By Jeff Noble / Staff Writer
Several projects in the Corbin area planned by the Kentucky Transportation Cabinet will affect systems maintained by Corbin City Utilities.
News of that came during the regular meeting of the Corbin Utilities Commission that was held Tuesday afternoon.
In his report, CUC General Manager Ron Herd noted several bridge replacements in Knox County will require relocation of CUC’s water lines. Also, the project involving the widening of the I-75 South Corbin exit (Exit 25) will require some minor changes to the utility’s lines. In addition, two projects that will also affect CUC lines involve two of the city’s major highways — U.S. 25W (the Cumberland Falls Highway) and U.S. 25E (the Cumberland Gap Parkway).
One project is for the state highway department and construction crews to widen U.S. 25W from the Corbin Bypass (KY 3041) to the intersection of 25W and 5th Street Road (KY 727). The other project involves widening 25E from the I-75 North Corbin exit (Exit 29) to the Corbin Bypass.
Herd also listed in his report that utilities’ consultant SAIC Energy is working on the financial analyses for reviews of CUC’s rates to determine what rate increases are needed.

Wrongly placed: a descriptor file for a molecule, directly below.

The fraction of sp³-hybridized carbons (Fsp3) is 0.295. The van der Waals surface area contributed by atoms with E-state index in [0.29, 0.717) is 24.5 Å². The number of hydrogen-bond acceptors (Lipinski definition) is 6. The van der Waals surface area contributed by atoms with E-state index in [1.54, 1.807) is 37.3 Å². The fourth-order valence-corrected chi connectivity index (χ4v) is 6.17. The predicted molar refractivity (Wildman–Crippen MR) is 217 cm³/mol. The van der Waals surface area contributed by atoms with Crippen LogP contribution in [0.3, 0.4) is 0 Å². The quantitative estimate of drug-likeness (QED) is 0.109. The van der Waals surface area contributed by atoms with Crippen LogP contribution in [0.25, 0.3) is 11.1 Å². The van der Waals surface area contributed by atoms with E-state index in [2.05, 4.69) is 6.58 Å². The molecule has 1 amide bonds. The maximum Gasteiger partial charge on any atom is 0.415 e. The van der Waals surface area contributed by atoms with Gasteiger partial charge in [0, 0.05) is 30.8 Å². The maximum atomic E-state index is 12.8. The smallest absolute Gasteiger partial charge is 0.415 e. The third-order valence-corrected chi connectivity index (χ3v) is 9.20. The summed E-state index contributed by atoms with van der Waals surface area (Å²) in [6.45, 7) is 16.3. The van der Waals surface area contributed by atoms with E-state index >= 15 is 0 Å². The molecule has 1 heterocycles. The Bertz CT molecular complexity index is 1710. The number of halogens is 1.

In other updates on projects, Herd announced the KY1232 Sewer Extension project in Knox County is ready to advertise for bids, but added the federal EPA (Environmental Protection Agency) has an issue with pre-qualifying contractors to bid the project. Herd reported pre-qualification information has been submitted to the EPA for approval, before the project is advertised for bids. The project will be built with $1,297,119 in state and federal grants.
In other projects, personnel from GRW Engineers continue to work on engineering reports for the CUC’s Wastewater Treatment Plant Flow Upgrade Project, while the retainage continues to be held on the 2011 Sanitary Sewer Rehabilitation Project, until the contractor furnishes the post-construction videos of the project. Herd said the engineer has received some of the videos to date for the project, which is built with $1,297,337 in CUC funds.